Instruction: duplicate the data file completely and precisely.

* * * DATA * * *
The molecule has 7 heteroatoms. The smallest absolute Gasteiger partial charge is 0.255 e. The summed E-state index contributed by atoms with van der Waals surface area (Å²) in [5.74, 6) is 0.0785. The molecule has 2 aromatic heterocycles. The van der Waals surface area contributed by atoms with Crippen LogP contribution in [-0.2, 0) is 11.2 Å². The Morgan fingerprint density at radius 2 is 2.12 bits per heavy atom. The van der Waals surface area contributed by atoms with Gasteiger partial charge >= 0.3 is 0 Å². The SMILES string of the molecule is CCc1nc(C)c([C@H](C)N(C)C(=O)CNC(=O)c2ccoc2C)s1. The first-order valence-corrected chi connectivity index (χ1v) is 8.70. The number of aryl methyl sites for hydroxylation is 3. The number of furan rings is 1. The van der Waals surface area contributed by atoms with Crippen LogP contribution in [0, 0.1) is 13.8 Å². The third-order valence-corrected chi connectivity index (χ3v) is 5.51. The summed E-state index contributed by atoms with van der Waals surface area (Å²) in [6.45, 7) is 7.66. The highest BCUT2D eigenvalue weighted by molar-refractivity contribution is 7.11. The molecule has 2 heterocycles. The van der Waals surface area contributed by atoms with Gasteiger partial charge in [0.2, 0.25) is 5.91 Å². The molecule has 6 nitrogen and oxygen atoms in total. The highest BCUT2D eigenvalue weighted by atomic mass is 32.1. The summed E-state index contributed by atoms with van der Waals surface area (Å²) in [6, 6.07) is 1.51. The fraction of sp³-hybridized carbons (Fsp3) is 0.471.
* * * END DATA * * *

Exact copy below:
The molecule has 7 heteroatoms. The smallest absolute Gasteiger partial charge is 0.255 e. The summed E-state index contributed by atoms with van der Waals surface area (Å²) in [5.74, 6) is 0.0785. The molecule has 2 aromatic heterocycles. The van der Waals surface area contributed by atoms with Crippen LogP contribution in [-0.2, 0) is 11.2 Å². The Morgan fingerprint density at radius 2 is 2.12 bits per heavy atom. The van der Waals surface area contributed by atoms with Gasteiger partial charge >= 0.3 is 0 Å². The SMILES string of the molecule is CCc1nc(C)c([C@H](C)N(C)C(=O)CNC(=O)c2ccoc2C)s1. The first-order valence-corrected chi connectivity index (χ1v) is 8.70. The number of aryl methyl sites for hydroxylation is 3. The number of furan rings is 1. The van der Waals surface area contributed by atoms with Crippen LogP contribution in [0, 0.1) is 13.8 Å². The third-order valence-corrected chi connectivity index (χ3v) is 5.51. The summed E-state index contributed by atoms with van der Waals surface area (Å²) in [6.45, 7) is 7.66. The highest BCUT2D eigenvalue weighted by molar-refractivity contribution is 7.11. The molecule has 2 heterocycles. The van der Waals surface area contributed by atoms with Gasteiger partial charge in [0.2, 0.25) is 5.91 Å². The molecule has 6 nitrogen and oxygen atoms in total. The highest BCUT2D eigenvalue weighted by atomic mass is 32.1. The summed E-state index contributed by atoms with van der Waals surface area (Å²) in [6, 6.07) is 1.51. The fraction of sp³-hybridized carbons (Fsp3) is 0.471.